Opinion: Miss a chance to vote, miss a lot

Bruce Walton

Bruce Walton

Bruce Walton is a sophomore news major and columnist for the Daily Kent Stater. Contact him at [email protected].

This November is the presidential election between incumbent Barack Obama and Gov. Mitt Romney. I love election year, and I can’t wait to vote. And yet for some reason, I am among a dying breed of millenials that truly care about elections, let alone the presidential election.

Yes, I know this is just the beginning of September, but it’s important to work on this now so you don’t scramble or even forget to register. For the next few weeks, I want to encourage students on campus to register and decide whom to vote for.

I don’t know who reads this, but I’m hoping it’s students, reading opinion columns to better understand their community and their generation. If you are a student, I hope that you’re registered to vote. I know a lot of people who aren’t, but I really would like them to get registered.

I hear so many people say, “Why try? I don’t like either of them. Plus, politics is so dirty now, no one comes out the winner.” If you have that or a similarly cynical outlook on American politics, you very well may be right, but hell, that’s so apathetic, I almost feel sorry for you.

Voting changes a lot. No, not one vote. Of course not one vote. Let’s be honest here: A one-vote difference has barely ever happened in American democratic history. But I’m not just asking one individual Johnny Blake in Eastway to go out, get registered to vote and help change America. If we all do our part, we can actually do something.

This isn’t recycling. This isn’t volunteer work that you have to take time out of your day from your friends. This is voting. Getting registered to vote is so easy, it’s just like signing up for iTunes, I swear. So many people are begging you to vote, and really, there are much bigger things you could do for this country that you don’t have to do.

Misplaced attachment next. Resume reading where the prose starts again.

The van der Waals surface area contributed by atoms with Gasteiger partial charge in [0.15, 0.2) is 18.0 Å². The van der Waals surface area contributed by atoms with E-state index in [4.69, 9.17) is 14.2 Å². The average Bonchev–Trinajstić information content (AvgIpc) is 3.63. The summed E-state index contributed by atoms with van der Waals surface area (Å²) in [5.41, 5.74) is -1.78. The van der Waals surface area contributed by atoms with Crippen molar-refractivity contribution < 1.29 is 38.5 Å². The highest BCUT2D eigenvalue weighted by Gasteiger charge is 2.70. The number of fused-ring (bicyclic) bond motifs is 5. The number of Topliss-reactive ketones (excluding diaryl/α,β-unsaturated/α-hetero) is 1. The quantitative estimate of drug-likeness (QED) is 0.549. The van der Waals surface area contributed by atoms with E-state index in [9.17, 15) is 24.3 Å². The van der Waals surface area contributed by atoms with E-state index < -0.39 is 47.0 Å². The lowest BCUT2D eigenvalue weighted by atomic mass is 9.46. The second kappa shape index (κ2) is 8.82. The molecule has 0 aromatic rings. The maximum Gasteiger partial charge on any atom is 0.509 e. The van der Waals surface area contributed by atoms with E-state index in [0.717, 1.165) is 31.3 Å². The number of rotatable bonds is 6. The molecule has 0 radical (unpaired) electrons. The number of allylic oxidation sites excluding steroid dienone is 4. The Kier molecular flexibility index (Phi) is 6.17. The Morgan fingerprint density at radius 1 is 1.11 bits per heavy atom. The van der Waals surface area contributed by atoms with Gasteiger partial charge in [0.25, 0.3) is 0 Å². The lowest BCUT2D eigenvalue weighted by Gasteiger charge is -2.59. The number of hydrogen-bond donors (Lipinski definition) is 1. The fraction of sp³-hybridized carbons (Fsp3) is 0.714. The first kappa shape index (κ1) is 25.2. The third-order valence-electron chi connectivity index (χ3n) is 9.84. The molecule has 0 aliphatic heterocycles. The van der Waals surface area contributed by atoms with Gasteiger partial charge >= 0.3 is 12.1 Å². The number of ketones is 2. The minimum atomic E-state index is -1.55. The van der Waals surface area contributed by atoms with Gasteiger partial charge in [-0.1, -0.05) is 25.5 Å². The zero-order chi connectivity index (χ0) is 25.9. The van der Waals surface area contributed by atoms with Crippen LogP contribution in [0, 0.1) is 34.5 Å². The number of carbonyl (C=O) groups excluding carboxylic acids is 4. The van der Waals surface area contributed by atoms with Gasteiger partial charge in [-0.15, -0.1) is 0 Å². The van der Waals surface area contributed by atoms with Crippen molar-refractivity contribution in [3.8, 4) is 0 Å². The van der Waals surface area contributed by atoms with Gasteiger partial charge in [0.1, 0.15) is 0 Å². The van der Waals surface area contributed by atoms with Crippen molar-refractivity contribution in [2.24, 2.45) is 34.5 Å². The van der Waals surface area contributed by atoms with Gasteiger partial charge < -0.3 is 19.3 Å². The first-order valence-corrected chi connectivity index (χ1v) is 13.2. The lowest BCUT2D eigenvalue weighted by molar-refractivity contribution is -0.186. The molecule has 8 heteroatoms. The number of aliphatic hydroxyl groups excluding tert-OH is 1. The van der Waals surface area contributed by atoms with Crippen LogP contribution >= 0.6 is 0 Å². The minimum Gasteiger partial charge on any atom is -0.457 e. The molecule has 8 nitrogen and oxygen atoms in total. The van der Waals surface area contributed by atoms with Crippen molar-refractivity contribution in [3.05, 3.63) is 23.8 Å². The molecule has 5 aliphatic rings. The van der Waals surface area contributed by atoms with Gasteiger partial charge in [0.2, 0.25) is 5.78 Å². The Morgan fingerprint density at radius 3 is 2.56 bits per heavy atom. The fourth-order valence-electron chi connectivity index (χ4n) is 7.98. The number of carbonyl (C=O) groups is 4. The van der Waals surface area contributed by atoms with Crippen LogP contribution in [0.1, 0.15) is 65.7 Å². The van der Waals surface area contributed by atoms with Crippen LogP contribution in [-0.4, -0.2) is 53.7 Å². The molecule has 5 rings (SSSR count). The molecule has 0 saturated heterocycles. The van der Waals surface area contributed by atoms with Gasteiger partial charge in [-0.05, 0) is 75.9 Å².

And I hate it when people say, “Voting doesn’t affect me.” Of course it does.

Remember those couple of years of school where the classroom had fewer books, or not enough money for sports uniforms or clubs? Or remember when you did have enough money for new all those things? That was voting. You know how your parents aren’t dirt poor, and you are going to college and not living in a box? That’s because of voting.

The decisions that Americans make when voting for or against representatives, leaders and propositions is the entire foundation of the world we live in today. Whether you like it or not, once you get out of Kent, these voting decisions will be affecting you in ways that you will definitely notice.

I’m not asking just you to vote. I’m asking anyone who doesn’t have a criminal record to sign up, get registered and vote for somebody.